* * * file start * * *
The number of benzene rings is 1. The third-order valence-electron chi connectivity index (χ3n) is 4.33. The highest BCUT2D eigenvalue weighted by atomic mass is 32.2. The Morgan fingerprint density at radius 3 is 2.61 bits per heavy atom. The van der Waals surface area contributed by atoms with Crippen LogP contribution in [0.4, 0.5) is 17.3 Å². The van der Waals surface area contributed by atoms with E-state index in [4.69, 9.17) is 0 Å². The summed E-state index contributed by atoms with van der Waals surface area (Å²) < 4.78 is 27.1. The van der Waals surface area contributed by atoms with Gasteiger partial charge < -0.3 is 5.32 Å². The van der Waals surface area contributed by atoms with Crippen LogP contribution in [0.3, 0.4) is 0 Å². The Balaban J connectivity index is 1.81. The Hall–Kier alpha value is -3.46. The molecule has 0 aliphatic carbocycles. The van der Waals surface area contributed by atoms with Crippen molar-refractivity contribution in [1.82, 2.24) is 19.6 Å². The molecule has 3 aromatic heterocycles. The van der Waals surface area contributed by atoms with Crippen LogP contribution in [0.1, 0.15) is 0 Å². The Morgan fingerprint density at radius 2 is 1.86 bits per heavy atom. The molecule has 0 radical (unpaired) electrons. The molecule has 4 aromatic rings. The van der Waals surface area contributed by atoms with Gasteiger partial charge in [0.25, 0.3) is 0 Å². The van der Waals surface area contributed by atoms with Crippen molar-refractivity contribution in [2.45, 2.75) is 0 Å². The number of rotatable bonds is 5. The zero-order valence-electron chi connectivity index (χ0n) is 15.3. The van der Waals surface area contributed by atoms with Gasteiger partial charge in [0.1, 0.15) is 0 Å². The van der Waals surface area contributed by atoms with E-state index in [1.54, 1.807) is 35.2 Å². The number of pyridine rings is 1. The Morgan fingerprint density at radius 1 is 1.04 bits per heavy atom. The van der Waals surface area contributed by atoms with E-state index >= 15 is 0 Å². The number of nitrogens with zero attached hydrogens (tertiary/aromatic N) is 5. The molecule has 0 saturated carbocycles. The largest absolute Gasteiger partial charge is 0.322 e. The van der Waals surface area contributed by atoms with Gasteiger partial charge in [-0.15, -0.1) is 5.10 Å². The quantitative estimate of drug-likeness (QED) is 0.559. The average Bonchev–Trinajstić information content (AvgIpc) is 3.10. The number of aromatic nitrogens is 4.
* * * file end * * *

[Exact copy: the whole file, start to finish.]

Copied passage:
The number of benzene rings is 1. The third-order valence-electron chi connectivity index (χ3n) is 4.33. The highest BCUT2D eigenvalue weighted by atomic mass is 32.2. The Morgan fingerprint density at radius 3 is 2.61 bits per heavy atom. The van der Waals surface area contributed by atoms with Crippen LogP contribution in [0.4, 0.5) is 17.3 Å². The van der Waals surface area contributed by atoms with E-state index in [4.69, 9.17) is 0 Å². The summed E-state index contributed by atoms with van der Waals surface area (Å²) < 4.78 is 27.1. The van der Waals surface area contributed by atoms with Gasteiger partial charge < -0.3 is 5.32 Å². The van der Waals surface area contributed by atoms with Crippen LogP contribution in [0.3, 0.4) is 0 Å². The Balaban J connectivity index is 1.81. The Hall–Kier alpha value is -3.46. The molecule has 0 aliphatic carbocycles. The van der Waals surface area contributed by atoms with Crippen molar-refractivity contribution in [1.82, 2.24) is 19.6 Å². The molecule has 3 aromatic heterocycles. The van der Waals surface area contributed by atoms with Crippen LogP contribution in [0.1, 0.15) is 0 Å². The Morgan fingerprint density at radius 2 is 1.86 bits per heavy atom. The molecule has 0 radical (unpaired) electrons. The molecule has 4 aromatic rings. The van der Waals surface area contributed by atoms with Gasteiger partial charge in [0.25, 0.3) is 0 Å². The van der Waals surface area contributed by atoms with Crippen molar-refractivity contribution in [2.45, 2.75) is 0 Å². The number of rotatable bonds is 5. The zero-order valence-electron chi connectivity index (χ0n) is 15.3. The van der Waals surface area contributed by atoms with Gasteiger partial charge in [0.1, 0.15) is 0 Å². The van der Waals surface area contributed by atoms with E-state index in [1.54, 1.807) is 35.2 Å². The number of pyridine rings is 1. The Morgan fingerprint density at radius 1 is 1.04 bits per heavy atom. The van der Waals surface area contributed by atoms with E-state index >= 15 is 0 Å². The number of nitrogens with zero attached hydrogens (tertiary/aromatic N) is 5. The molecule has 0 saturated carbocycles. The largest absolute Gasteiger partial charge is 0.322 e. The van der Waals surface area contributed by atoms with Gasteiger partial charge in [-0.15, -0.1) is 5.10 Å². The quantitative estimate of drug-likeness (QED) is 0.559. The average Bonchev–Trinajstić information content (AvgIpc) is 3.10. The number of aromatic nitrogens is 4.